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  12. Robert Stainton (2006). Words and Thoughts: Subsentences, Ellipsis, and the Philosophy of Language. Published in the United States by Oxford University Press.score: 476.0
    It is a near truism of philosophy of language that sentences are prior to words--that they are the only things that fundamentally have meaning. Robert's Stainton's study interrogates this idea, drawing on a wide body of evidence to argue that speakers can and do use mere words, not sentences, to communicate complex thoughts.
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  13. Marie McGinn (2006/2009). Elucidating the Tractatus: Wittgenstein's Early Philosophy of Logic and Language. Oxford University Press.score: 476.0
    Discussion of Wittgenstein's Tractatus is currently dominated by two opposing interpretations of the work: a metaphysical or realist reading and the 'resolute' reading of Diamond and Conant. Marie McGinn's principal aim in this book is to develop an alternative interpretative line, which rejects the idea, central to the metaphysical reading, that Wittgenstein sets out to ground the logic of our language in features of an independently constituted reality, but which allows that he aims to provide positive philosophical insights into (...)
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  14. Gerald L. Bruns (1999). Tragic Thoughts at the End of Philosophy: Language, Literature, and Ethical Theory. Northwestern University Press.score: 476.0
    Recently, a number of Anglo-American philosophers of very different sorts--pragmatists, metaphysicians, philosophers of language, philosophers of law, moral philosophers--have taken a reflective rather than merely recreational interest in literature. Does this literary turn mean that philosophy is coming to an end or merely down to earth? In this collection of essays, one of the most insightful of contemporary literary theorists investigates the intersection of literature and philosophy, analyzing the emerging preferences for practice over theory, particulars over universals, (...)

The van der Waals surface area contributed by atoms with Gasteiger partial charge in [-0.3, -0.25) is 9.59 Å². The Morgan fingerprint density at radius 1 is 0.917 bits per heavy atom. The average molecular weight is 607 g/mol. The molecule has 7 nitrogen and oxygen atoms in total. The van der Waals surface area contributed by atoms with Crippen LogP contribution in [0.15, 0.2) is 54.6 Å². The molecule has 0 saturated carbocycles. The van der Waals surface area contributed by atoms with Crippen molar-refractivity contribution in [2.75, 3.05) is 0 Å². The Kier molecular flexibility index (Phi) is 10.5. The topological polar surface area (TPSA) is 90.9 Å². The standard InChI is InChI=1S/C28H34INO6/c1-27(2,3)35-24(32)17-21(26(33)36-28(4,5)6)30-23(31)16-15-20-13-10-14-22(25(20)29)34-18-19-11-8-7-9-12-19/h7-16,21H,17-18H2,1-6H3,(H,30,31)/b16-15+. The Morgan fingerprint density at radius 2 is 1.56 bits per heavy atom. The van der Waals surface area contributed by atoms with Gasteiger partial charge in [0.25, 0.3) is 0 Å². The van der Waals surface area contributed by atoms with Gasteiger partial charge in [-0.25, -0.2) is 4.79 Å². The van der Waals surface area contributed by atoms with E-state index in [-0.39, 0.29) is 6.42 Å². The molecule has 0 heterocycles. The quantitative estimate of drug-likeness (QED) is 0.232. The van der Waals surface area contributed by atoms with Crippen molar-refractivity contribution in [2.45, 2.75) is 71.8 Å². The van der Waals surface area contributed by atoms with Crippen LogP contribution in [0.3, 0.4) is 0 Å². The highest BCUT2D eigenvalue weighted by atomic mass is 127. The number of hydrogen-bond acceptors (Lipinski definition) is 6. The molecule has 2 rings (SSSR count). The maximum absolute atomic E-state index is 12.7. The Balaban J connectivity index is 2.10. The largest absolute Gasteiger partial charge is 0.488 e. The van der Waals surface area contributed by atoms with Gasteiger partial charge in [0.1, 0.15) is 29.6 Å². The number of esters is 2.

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  15. Ulrich Ricken (1994). Linguistics, Anthropology, and Philosophy in the French Enlightenment: Language Theory and Ideology. Routledge.score: 476.0
    Linguistics, Anthropology and Philosophy in the French Enlightenment treats the development of linguistic thought from Descartes to Degerando as both a part of and a determining factor in the emergence of modern consciousness. Through his careful analyses of works by the most influential thinkers of the time, author Ulrich Ricken demonstrates that the central significance of language in the philosophy of the enlightenment is how it reflected and acted upon contemporary understanding of humanity as a whole. Although (...)
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  16. Amichai Kronfeld (1990). Reference and Computation: An Essay in Applied Philosophy of Language. Cambridge University Press.score: 476.0
    This book deals with a major problem in the study of language: the problem of reference. The ease with which we refer to things in conversation is deceptive. Upon closer scrutiny, it turns out that we hardly ever tell each other explicitly what object we mean, although we expect our interlocutor to discern it. Amichai Kronfeld provides an answer to two questions associated with this: how do we successfully refer, and how can a computer be programmed to achieve this? (...)